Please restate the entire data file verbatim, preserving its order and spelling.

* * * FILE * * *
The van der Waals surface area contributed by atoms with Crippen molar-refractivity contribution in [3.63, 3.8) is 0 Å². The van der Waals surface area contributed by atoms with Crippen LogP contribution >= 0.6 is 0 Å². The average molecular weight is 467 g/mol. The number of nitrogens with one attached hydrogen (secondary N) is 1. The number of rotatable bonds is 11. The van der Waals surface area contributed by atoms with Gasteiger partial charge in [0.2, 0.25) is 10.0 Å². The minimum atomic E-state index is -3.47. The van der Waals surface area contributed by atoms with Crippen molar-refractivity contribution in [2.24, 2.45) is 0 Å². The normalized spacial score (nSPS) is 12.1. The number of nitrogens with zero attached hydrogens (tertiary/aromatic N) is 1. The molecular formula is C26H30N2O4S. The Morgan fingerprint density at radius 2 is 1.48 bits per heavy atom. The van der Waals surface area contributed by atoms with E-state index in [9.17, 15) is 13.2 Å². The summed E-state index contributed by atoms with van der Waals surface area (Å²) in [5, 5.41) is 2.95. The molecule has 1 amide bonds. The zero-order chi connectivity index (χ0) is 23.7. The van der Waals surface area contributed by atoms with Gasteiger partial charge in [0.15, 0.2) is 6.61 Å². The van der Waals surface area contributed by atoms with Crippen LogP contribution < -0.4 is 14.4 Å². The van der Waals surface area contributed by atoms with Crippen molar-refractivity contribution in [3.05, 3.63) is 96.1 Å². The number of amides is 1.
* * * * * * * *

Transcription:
The van der Waals surface area contributed by atoms with Crippen molar-refractivity contribution in [3.63, 3.8) is 0 Å². The van der Waals surface area contributed by atoms with Crippen LogP contribution >= 0.6 is 0 Å². The average molecular weight is 467 g/mol. The number of nitrogens with one attached hydrogen (secondary N) is 1. The number of rotatable bonds is 11. The van der Waals surface area contributed by atoms with Gasteiger partial charge in [0.2, 0.25) is 10.0 Å². The minimum atomic E-state index is -3.47. The van der Waals surface area contributed by atoms with Crippen molar-refractivity contribution in [2.24, 2.45) is 0 Å². The normalized spacial score (nSPS) is 12.1. The number of nitrogens with zero attached hydrogens (tertiary/aromatic N) is 1. The molecular formula is C26H30N2O4S. The Morgan fingerprint density at radius 2 is 1.48 bits per heavy atom. The van der Waals surface area contributed by atoms with E-state index in [9.17, 15) is 13.2 Å². The summed E-state index contributed by atoms with van der Waals surface area (Å²) in [5, 5.41) is 2.95. The molecule has 1 amide bonds. The zero-order chi connectivity index (χ0) is 23.7. The van der Waals surface area contributed by atoms with Gasteiger partial charge in [0.15, 0.2) is 6.61 Å². The van der Waals surface area contributed by atoms with Crippen LogP contribution < -0.4 is 14.4 Å². The van der Waals surface area contributed by atoms with Crippen molar-refractivity contribution in [3.05, 3.63) is 96.1 Å². The number of amides is 1.